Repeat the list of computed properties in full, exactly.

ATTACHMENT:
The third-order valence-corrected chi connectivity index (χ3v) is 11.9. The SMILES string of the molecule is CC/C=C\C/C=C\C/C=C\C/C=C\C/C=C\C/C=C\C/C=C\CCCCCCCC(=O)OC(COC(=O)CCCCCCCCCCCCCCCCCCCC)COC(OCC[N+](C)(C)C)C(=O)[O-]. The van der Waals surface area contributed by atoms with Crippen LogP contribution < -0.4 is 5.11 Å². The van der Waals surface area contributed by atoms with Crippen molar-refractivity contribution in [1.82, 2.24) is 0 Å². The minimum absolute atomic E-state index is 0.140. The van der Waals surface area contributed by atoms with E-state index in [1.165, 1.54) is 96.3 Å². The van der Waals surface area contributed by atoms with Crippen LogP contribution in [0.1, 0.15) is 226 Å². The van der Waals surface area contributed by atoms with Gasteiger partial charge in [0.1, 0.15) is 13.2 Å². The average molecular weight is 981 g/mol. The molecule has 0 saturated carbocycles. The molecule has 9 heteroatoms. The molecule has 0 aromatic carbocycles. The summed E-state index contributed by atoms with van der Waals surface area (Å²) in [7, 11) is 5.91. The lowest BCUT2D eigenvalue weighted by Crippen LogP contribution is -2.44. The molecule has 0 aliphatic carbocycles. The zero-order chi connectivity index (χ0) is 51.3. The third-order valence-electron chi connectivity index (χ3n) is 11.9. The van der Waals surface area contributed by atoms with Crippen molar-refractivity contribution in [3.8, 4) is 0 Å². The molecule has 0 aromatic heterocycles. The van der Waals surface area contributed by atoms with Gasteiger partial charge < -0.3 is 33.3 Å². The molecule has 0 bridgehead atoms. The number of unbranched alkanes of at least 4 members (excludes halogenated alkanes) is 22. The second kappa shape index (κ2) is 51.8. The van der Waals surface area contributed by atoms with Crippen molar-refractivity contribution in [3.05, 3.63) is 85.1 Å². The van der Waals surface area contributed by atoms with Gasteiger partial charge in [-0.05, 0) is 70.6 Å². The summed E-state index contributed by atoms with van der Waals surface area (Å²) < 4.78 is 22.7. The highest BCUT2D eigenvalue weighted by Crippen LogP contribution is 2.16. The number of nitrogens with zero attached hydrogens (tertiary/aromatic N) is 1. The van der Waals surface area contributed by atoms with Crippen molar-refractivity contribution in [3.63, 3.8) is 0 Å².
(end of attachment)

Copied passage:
The third-order valence-corrected chi connectivity index (χ3v) is 11.9. The SMILES string of the molecule is CC/C=C\C/C=C\C/C=C\C/C=C\C/C=C\C/C=C\C/C=C\CCCCCCCC(=O)OC(COC(=O)CCCCCCCCCCCCCCCCCCCC)COC(OCC[N+](C)(C)C)C(=O)[O-]. The van der Waals surface area contributed by atoms with Crippen LogP contribution < -0.4 is 5.11 Å². The van der Waals surface area contributed by atoms with Crippen molar-refractivity contribution in [1.82, 2.24) is 0 Å². The minimum absolute atomic E-state index is 0.140. The van der Waals surface area contributed by atoms with E-state index in [1.165, 1.54) is 96.3 Å². The van der Waals surface area contributed by atoms with Crippen LogP contribution in [0.1, 0.15) is 226 Å². The van der Waals surface area contributed by atoms with Gasteiger partial charge in [0.1, 0.15) is 13.2 Å². The average molecular weight is 981 g/mol. The molecule has 0 saturated carbocycles. The molecule has 9 heteroatoms. The molecule has 0 aromatic carbocycles. The summed E-state index contributed by atoms with van der Waals surface area (Å²) in [7, 11) is 5.91. The lowest BCUT2D eigenvalue weighted by Crippen LogP contribution is -2.44. The molecule has 0 aliphatic carbocycles. The zero-order chi connectivity index (χ0) is 51.3. The third-order valence-electron chi connectivity index (χ3n) is 11.9. The van der Waals surface area contributed by atoms with Crippen molar-refractivity contribution in [3.8, 4) is 0 Å². The molecule has 0 aromatic heterocycles. The van der Waals surface area contributed by atoms with Gasteiger partial charge < -0.3 is 33.3 Å². The molecule has 0 bridgehead atoms. The number of unbranched alkanes of at least 4 members (excludes halogenated alkanes) is 22. The second kappa shape index (κ2) is 51.8. The van der Waals surface area contributed by atoms with Crippen molar-refractivity contribution in [3.05, 3.63) is 85.1 Å². The van der Waals surface area contributed by atoms with Gasteiger partial charge in [-0.05, 0) is 70.6 Å². The summed E-state index contributed by atoms with van der Waals surface area (Å²) < 4.78 is 22.7. The highest BCUT2D eigenvalue weighted by Crippen LogP contribution is 2.16. The number of nitrogens with zero attached hydrogens (tertiary/aromatic N) is 1. The van der Waals surface area contributed by atoms with Crippen molar-refractivity contribution in [3.63, 3.8) is 0 Å².